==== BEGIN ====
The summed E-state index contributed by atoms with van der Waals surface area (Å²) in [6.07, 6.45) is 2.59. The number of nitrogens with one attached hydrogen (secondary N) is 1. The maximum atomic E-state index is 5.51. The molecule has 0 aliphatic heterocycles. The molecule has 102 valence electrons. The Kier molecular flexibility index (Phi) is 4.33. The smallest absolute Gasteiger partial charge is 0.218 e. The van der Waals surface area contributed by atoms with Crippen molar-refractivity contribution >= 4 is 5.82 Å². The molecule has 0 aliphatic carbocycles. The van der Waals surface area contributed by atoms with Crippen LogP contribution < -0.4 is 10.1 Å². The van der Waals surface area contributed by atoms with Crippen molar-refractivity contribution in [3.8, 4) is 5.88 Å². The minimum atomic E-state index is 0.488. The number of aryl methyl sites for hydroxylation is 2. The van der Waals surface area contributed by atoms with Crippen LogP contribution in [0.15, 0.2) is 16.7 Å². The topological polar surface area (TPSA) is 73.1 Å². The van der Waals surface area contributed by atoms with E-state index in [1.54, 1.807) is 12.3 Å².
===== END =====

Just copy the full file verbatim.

The summed E-state index contributed by atoms with van der Waals surface area (Å²) in [6.07, 6.45) is 2.59. The number of nitrogens with one attached hydrogen (secondary N) is 1. The maximum atomic E-state index is 5.51. The molecule has 0 aliphatic heterocycles. The molecule has 102 valence electrons. The Kier molecular flexibility index (Phi) is 4.33. The smallest absolute Gasteiger partial charge is 0.218 e. The van der Waals surface area contributed by atoms with Crippen molar-refractivity contribution >= 4 is 5.82 Å². The molecule has 0 aliphatic carbocycles. The van der Waals surface area contributed by atoms with Crippen LogP contribution < -0.4 is 10.1 Å². The van der Waals surface area contributed by atoms with Crippen molar-refractivity contribution in [3.8, 4) is 5.88 Å². The minimum atomic E-state index is 0.488. The number of aryl methyl sites for hydroxylation is 2. The van der Waals surface area contributed by atoms with Crippen LogP contribution in [0.15, 0.2) is 16.7 Å². The topological polar surface area (TPSA) is 73.1 Å². The van der Waals surface area contributed by atoms with E-state index in [1.54, 1.807) is 12.3 Å².